- People who don’t show up for the call and make up not-so-believable excuses for why they didn’t show up. (I take a no-excuses approach to getting clients and to life in general. I expect the same from my clients.)
- People who don’t fill out the paperwork or follow instructions sent to them prior to our first call. (I give a lot of useful paperwork during my coaching and if someone’s not going to do it in the beginning, they’ll probably not do it later either.)
- People who aren’t nice to my client relationship manager, Naomi. (That is a HUGE no-no for me. If someone treats my business partner like less than equal from the get-go, they’ll have ZERO chance of working with me.)
- People who are rude to me too. (‘nuf said?)
- People who whine, complain, or resist everything, make excuses, or sometimes even lie. (I prefer to hang out with really fun, upbeat people, and people who are "up" to good things.)
- People who ask me if I offer a money-back guarantee. (If they’re already thinking it won’t work for them, they’re right; it probably won’t work for them.)
- People who try to negotiate my fees, despite the fact that I offer different programs at different affordable price points, one for every budget level. (I don’t believe in de-valuing my services. It’s been my experience that people who take an inch will always try to take a mile down the road.)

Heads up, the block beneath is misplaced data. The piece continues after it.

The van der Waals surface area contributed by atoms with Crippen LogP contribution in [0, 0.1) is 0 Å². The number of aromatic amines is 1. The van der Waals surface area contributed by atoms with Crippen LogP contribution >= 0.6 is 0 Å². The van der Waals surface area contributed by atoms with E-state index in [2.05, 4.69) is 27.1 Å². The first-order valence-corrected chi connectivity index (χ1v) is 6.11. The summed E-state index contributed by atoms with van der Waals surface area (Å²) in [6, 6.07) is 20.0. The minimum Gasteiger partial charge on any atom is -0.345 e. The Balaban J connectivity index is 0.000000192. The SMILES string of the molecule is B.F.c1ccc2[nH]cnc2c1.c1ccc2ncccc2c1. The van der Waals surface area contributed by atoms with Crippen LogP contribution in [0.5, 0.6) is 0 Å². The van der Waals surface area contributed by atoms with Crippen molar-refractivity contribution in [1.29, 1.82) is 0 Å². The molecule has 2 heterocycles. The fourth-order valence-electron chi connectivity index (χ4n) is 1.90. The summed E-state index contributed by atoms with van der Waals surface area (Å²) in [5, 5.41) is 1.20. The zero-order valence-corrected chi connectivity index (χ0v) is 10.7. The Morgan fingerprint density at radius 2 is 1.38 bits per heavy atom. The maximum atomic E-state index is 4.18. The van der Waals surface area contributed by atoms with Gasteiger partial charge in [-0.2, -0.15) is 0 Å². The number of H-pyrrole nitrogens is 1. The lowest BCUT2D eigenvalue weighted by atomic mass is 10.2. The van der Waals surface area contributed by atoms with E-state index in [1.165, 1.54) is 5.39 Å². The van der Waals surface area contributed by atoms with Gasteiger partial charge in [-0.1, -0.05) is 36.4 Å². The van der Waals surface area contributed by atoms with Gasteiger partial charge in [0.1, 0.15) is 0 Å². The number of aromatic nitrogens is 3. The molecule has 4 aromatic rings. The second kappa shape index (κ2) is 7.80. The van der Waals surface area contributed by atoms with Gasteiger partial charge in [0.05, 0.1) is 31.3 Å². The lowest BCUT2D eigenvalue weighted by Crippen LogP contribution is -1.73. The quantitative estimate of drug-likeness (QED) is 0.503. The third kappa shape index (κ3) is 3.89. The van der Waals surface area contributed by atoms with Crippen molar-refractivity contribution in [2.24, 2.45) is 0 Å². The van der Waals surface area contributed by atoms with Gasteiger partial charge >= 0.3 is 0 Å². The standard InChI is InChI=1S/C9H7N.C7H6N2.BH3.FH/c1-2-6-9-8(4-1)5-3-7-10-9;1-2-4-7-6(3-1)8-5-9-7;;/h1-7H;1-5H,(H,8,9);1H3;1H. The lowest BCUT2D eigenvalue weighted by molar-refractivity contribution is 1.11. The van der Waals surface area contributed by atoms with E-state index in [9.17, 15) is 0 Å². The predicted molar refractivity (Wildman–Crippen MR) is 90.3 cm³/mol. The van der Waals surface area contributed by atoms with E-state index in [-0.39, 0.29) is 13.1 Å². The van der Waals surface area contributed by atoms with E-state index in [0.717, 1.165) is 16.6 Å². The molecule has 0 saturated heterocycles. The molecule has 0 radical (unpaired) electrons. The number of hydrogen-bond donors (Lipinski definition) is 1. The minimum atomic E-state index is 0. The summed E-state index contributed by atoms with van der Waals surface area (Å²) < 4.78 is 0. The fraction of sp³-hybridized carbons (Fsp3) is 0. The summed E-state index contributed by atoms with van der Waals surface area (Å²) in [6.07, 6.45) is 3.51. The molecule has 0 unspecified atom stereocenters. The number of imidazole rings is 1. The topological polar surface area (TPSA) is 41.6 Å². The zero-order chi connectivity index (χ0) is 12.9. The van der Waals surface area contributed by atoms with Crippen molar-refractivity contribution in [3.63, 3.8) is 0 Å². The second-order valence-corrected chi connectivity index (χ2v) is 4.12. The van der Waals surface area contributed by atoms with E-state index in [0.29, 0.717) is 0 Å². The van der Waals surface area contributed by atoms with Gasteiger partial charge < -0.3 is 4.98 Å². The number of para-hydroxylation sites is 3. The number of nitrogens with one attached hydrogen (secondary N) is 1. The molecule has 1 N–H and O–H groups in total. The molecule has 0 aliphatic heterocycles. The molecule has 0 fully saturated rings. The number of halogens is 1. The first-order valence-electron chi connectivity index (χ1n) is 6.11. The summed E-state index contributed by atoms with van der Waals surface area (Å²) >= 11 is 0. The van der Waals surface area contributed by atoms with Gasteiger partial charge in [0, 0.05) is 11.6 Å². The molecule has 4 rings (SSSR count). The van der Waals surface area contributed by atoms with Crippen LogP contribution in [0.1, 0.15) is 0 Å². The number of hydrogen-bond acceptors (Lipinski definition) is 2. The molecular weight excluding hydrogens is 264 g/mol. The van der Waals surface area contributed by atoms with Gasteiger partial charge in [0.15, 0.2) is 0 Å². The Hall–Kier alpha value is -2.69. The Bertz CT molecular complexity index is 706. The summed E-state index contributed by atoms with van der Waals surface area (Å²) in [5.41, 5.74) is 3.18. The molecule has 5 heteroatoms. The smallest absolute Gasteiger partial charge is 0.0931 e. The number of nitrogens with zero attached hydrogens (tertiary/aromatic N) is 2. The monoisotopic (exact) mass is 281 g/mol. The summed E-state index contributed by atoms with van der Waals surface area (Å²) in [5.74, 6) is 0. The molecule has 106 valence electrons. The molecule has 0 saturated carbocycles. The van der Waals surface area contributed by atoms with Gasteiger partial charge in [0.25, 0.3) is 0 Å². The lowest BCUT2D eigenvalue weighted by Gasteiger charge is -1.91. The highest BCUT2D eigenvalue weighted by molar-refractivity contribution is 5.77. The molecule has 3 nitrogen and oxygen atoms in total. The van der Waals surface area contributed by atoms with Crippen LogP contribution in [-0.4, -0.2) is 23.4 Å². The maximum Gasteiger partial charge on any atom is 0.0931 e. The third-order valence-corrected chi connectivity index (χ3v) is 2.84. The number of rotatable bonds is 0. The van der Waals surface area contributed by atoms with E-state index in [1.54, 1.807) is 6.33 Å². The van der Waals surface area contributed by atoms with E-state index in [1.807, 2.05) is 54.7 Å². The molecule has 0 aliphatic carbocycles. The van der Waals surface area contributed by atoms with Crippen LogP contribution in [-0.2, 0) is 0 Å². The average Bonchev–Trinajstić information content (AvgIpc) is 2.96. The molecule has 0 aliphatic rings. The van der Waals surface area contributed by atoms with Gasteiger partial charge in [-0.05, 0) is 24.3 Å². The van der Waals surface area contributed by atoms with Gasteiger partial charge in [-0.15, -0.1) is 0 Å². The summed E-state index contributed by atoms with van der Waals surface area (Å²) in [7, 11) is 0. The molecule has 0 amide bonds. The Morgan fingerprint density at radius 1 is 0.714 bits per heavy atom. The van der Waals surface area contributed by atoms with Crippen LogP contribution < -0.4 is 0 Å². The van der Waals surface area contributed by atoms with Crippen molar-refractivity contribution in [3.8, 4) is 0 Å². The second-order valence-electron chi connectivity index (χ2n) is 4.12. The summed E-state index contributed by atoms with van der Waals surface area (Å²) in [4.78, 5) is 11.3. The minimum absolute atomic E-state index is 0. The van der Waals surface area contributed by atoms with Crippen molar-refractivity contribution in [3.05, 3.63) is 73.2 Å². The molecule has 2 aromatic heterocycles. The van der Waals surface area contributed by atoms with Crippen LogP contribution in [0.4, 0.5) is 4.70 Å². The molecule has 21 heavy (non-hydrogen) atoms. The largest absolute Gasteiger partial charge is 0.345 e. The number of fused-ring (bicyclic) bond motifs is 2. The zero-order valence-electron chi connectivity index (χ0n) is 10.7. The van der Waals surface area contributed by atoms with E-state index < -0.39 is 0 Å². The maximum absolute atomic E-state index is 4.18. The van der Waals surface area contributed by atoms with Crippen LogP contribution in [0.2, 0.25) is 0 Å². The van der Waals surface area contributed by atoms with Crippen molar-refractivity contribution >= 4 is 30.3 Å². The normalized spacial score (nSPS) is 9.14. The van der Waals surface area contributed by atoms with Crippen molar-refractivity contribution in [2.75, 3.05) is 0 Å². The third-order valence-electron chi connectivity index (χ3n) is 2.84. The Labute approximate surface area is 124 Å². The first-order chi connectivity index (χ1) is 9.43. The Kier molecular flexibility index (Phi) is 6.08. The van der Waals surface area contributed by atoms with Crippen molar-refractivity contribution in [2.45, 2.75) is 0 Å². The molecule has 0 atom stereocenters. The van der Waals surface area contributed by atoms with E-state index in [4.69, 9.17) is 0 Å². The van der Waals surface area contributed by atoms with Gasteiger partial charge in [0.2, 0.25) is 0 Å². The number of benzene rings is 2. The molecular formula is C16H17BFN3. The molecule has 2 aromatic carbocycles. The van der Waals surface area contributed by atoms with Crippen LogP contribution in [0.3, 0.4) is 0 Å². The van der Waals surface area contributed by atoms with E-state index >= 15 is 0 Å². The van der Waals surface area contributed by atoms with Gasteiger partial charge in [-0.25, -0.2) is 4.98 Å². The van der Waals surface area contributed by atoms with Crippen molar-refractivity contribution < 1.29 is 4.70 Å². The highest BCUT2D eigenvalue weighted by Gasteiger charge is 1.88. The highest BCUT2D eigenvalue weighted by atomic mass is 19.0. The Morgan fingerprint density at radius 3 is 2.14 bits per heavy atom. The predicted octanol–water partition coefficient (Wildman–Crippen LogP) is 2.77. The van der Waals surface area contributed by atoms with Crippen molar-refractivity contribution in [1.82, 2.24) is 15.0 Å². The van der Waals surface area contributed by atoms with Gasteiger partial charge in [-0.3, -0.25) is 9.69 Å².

Have you ever experienced people doing one or more of these things? Perhaps not yet. But it may happen over the years, and after a while, you’ll start recognizing the signs and their consequences.
How go I deal with these situations? If they’re a prospective client, I just don’t go further in the relationship, or explain to them that I’m probably not the right coach for them. If they’re a new client and I didn’t spot this behavior at the beginning, then I find a graceful way to end the relationship. It happens only rarely, but when it needs to happen, I do what it takes.